It all started in the early hours of Thursday morning, when scores of troops from Pakistan's elite Quick Response Force encircled six compounds in the Angoor Adda hills where al-Qaeda militants had been hiding.
The Pakistani army is checking the nationalities of those held
The region in South Waziristan on the Afghan border is one of seemingly unending mountains with only pockets of residential compounds.
American and Pakistani intelligence suggested al-Qaeda operatives were slipping between the two countries here.
At the end of a 14-hour fire fight, eight suspected militants had been killed and another 18 arrested.
The Quick Response Force (QRF), trained specifically for anti-terrorist operations, had called on the militants to surrender, authorities said, but were answered with heavy gunfire.
The fire was so intense that army Cobra helicopters were called in to fire rockets into the compounds and allow troops on the ground to take better position.
The Pakistani army insisted this was purely its own operation, although throughout the fire fight American helicopters patrolled the Afghan side, perhaps to ensure that none of the militants escaped into Afghanistan.
The ferocity of the action became apparent when reporters were flown to the site.
Our helicopter landed at Angoor Adda, where we were advised to take a heavily armed escort.
A fire fight was still taking place nearby, Cobra helicopters flew overhead and local tribesmen looked on with a mixture of anger and amazement from their homes.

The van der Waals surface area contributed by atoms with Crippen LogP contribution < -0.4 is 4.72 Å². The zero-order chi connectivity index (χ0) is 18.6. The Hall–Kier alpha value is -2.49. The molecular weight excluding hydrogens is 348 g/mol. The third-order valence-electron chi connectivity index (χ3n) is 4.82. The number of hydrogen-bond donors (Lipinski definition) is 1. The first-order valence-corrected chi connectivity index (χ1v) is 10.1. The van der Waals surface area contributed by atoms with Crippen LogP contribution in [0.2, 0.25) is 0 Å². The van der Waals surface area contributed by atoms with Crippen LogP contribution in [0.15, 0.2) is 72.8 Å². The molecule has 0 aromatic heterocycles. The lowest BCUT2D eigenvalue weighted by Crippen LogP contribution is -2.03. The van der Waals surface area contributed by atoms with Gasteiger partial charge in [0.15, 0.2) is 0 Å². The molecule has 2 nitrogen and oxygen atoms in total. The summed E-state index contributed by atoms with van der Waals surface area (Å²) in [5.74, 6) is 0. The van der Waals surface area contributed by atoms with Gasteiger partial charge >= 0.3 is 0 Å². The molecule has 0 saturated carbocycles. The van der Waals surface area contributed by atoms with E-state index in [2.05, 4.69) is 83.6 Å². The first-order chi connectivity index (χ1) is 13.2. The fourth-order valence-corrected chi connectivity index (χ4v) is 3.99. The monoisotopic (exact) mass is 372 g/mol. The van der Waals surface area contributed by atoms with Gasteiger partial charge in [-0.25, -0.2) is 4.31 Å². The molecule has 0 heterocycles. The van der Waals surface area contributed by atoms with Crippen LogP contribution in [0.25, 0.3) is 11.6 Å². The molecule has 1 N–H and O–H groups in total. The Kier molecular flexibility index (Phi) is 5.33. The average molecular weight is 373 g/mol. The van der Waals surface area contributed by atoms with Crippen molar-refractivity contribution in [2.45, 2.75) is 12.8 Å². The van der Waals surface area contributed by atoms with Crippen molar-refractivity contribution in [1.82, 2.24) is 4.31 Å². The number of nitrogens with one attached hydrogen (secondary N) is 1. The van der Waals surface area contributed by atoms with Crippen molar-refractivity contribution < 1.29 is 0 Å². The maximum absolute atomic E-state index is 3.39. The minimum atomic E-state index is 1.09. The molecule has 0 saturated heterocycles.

At the scene of the clash we were shown the bodies of four of the dead militants and a few fighters who had been arrested.
The detained men were blindfolded. A few of had no shirts on, and with their bushy beards and apparel looked to be part of a deceptively rag-tag army.
But they had proved to be tough fighters. The local army commander said some looked like Arabs, a few had central Asian features and others appeared to be Afghans or Taleban.
Later we were stopped by soldiers indicating further bursts of heavy gunfire. It was time to return.
As the last of the helicopters carrying the reporters was about to leave the area, it was asked to stop by soldiers on the ground.
The army insisted the operation was purely its own
An army vehicle drew up carrying a stretcher bearing the body of one of the two Pakistani soldiers killed in the operation. It was put on the same helicopter to be flown to Bannu. The military operation had not been without a price.
But despite the two deaths, and the two Pakistani troops wounded, the operation marked a successful launch of the QRF in what was a harsh environment.
South Waziristan's rugged and highly conservative tribesmen do not care about the Afghan border and consider both sides of the so-called Durand Line as their homeland.
Most have great sympathy for hardline Islamists, particularly the Taleban.
But military spokesman Major-General Shaukat Sultan said that if anyone had any doubts about Pakistan's sincerity in eliminating suspected terrorists from its territory, it should be dispelled by the QRF in action in South Waziristan.